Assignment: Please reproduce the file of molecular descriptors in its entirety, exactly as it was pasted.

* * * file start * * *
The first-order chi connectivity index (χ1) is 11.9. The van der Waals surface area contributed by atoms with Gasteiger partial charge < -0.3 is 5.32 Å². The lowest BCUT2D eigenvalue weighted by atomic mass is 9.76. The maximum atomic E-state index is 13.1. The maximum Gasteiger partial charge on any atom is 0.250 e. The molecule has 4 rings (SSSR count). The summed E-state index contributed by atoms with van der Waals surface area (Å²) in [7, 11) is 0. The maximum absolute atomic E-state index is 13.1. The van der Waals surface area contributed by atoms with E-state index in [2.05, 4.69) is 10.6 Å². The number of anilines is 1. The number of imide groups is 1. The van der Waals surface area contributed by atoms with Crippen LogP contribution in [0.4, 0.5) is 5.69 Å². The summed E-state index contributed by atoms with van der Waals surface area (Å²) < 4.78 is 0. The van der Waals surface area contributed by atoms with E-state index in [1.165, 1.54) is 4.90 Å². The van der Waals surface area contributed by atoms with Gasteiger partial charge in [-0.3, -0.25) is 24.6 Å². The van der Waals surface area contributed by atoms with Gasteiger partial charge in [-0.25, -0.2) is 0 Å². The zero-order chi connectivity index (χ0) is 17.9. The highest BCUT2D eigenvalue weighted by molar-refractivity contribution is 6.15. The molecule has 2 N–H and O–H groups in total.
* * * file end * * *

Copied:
The first-order chi connectivity index (χ1) is 11.9. The van der Waals surface area contributed by atoms with Gasteiger partial charge < -0.3 is 5.32 Å². The lowest BCUT2D eigenvalue weighted by atomic mass is 9.76. The maximum atomic E-state index is 13.1. The maximum Gasteiger partial charge on any atom is 0.250 e. The molecule has 4 rings (SSSR count). The summed E-state index contributed by atoms with van der Waals surface area (Å²) in [7, 11) is 0. The maximum absolute atomic E-state index is 13.1. The van der Waals surface area contributed by atoms with E-state index in [2.05, 4.69) is 10.6 Å². The number of anilines is 1. The number of imide groups is 1. The van der Waals surface area contributed by atoms with Crippen LogP contribution in [0.4, 0.5) is 5.69 Å². The summed E-state index contributed by atoms with van der Waals surface area (Å²) < 4.78 is 0. The van der Waals surface area contributed by atoms with E-state index in [1.165, 1.54) is 4.90 Å². The van der Waals surface area contributed by atoms with Gasteiger partial charge in [-0.3, -0.25) is 24.6 Å². The van der Waals surface area contributed by atoms with Gasteiger partial charge in [-0.25, -0.2) is 0 Å². The zero-order chi connectivity index (χ0) is 17.9. The highest BCUT2D eigenvalue weighted by molar-refractivity contribution is 6.15. The molecule has 2 N–H and O–H groups in total.